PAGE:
Maker Space Makes Interdisciplinary Learning Fun

Third graders studied states and regions in the United States with a new and unique project as part of the revamped Lower School Social Studies curriculum. Students developed new skills that included research, programming, 3D printing, and laser cutting—with a little help from their friends in the Upper School.

Student groups were assigned a region of the United States. They studied the region’s geography, history, and resources. By the time the research phase was complete, students knew details such as why Arkansas is named the “Natural State” and why Vermont is famous for its maple syrup. Next, students moved to the computer lab to conceptualize a board game that could be used to teach others—students and adults alike—about their assigned U.S. region. Students developed board games and game pieces related to their region using specialized design software.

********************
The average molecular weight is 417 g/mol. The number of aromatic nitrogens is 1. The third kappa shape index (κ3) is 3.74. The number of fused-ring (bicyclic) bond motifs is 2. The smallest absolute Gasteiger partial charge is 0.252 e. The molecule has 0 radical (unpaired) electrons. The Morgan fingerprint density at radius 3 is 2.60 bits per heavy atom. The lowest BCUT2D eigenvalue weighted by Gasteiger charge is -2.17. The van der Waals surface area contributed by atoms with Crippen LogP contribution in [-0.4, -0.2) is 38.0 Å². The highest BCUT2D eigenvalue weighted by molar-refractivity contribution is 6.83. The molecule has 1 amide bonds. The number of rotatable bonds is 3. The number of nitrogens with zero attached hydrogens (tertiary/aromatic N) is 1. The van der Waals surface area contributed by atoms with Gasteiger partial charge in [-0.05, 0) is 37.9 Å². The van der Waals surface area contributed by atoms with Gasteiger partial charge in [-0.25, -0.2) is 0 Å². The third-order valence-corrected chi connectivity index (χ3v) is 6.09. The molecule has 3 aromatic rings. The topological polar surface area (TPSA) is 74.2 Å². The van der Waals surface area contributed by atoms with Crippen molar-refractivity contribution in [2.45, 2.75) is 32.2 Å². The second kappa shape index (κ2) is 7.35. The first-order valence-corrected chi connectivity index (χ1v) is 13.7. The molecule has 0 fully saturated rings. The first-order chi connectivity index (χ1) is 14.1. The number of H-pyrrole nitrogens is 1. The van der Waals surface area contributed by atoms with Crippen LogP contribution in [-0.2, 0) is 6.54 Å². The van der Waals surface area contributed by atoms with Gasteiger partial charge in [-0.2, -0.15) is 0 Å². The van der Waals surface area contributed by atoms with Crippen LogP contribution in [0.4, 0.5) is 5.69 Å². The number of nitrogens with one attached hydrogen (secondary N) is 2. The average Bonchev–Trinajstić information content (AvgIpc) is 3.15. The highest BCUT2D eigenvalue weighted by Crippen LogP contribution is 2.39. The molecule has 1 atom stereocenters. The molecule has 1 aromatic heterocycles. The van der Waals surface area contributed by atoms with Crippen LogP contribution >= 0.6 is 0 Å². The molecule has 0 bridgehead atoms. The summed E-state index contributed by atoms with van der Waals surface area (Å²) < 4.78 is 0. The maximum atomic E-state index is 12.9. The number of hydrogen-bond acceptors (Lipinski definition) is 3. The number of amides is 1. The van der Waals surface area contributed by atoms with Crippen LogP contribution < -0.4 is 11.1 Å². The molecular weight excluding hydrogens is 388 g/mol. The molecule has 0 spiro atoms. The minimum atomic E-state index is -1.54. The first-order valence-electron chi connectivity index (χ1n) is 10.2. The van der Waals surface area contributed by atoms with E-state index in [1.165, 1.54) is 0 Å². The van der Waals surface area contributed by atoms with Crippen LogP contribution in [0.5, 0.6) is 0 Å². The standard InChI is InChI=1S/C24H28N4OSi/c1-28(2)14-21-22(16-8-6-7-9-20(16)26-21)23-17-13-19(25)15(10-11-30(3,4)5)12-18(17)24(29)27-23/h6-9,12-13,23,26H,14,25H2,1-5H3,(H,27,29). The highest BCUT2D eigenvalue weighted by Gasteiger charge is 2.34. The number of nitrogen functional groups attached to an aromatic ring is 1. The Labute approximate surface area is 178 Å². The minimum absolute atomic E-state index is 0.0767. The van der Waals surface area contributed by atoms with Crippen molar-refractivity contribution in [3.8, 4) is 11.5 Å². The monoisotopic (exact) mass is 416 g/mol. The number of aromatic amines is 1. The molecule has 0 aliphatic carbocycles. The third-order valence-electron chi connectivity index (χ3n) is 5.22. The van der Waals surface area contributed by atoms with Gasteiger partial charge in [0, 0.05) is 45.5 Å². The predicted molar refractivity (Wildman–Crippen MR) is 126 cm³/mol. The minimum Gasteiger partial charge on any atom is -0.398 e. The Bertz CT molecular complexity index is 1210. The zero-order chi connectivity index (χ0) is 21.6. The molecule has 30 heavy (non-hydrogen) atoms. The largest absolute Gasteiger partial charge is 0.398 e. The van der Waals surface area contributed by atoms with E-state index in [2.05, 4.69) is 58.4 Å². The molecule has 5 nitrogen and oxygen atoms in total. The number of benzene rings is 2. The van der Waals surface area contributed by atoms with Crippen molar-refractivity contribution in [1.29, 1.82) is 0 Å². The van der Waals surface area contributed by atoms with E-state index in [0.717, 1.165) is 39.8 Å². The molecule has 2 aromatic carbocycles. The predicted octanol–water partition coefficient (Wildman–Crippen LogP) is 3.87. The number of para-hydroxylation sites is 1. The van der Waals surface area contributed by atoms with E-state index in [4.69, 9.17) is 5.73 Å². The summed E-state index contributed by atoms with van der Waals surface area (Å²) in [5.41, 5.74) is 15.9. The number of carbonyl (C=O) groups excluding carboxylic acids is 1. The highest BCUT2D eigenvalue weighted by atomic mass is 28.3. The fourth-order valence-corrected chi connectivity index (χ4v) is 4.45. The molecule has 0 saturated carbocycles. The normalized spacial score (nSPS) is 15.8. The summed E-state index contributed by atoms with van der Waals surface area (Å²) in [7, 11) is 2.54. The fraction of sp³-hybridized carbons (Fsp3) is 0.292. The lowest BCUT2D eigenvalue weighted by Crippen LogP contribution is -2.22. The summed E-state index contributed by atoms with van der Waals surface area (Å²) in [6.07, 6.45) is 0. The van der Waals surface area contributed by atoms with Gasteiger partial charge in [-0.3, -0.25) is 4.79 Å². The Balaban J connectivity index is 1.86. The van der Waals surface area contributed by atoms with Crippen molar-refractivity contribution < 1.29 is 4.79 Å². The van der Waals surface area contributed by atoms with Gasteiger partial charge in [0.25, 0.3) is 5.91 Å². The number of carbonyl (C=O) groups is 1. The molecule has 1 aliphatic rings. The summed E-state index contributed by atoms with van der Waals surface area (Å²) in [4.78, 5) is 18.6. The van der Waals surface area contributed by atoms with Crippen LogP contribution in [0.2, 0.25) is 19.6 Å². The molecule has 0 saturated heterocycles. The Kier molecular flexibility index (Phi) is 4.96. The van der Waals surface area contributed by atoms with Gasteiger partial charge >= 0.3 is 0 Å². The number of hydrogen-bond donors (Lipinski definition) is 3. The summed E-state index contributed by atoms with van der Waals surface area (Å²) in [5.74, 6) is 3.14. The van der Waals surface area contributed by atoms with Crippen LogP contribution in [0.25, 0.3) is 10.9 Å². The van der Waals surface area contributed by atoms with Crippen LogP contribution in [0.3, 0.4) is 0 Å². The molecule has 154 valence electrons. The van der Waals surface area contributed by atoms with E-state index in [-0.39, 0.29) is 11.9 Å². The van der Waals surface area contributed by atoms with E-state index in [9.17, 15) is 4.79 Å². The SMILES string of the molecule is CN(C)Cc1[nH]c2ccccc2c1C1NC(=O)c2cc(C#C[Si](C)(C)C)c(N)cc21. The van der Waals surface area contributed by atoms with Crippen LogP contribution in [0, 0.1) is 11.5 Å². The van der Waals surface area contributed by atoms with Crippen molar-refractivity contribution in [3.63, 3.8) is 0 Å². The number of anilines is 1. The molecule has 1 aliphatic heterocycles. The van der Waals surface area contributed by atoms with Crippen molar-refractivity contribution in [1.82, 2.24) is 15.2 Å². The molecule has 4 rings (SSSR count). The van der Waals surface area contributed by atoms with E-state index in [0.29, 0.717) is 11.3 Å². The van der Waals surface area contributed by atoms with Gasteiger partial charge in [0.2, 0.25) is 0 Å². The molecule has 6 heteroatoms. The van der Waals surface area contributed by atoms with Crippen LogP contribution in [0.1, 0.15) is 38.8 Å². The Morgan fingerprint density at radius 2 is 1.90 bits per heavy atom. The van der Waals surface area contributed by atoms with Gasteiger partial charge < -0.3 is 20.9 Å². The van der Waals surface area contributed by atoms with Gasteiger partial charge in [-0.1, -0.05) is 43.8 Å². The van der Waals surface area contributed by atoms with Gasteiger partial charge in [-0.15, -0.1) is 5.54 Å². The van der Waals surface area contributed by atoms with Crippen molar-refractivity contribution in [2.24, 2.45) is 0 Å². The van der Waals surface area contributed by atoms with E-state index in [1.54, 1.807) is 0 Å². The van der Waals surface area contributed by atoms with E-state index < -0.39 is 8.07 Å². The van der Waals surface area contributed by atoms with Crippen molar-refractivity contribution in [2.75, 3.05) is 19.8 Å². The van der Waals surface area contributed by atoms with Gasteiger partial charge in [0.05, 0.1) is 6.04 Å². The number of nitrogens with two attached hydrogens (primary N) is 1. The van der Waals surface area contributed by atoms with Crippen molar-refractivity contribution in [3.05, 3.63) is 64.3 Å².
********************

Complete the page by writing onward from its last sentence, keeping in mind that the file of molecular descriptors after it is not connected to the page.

Then, they made their designs a reality in the Biggs Family Maker’s Lab, with the help of Upper School students and faculty who were already very familiar with the 3D printer, laser cutter, and button maker needed to build the games. Upper School volunteer maker Lucas McCarty ’21 operated the laser cutting machine after his younger schoolmates loaded their schematics. Once the machine started cutting, all eyes were fixed as it brought their projects to life. McCarty commented, “Watching them get excited about the laser cutter, answering questions about how the 3D printers work, and seeing the joy that they got from working with the hot wire made my day.” Students created other game components as well. They decorated elaborate game boxes and used the 3D printer to fabricate game pieces.

“We are so excited by the opportunities that this project has provided for our 3rd graders,” said Carla Federman, History and Social Sciences Department Chair. “As they’ve learned important historical, cultural, and geographical information about their states and regions, they’ve also had the chance to work in Upper School facilities, with Upper School students and teachers, in a way that allows them to think creatively and that is truly interdisciplinary.”

Third graders were especially proud of their projects as they presented them to their peers, teachers, and parents in March just before spring break.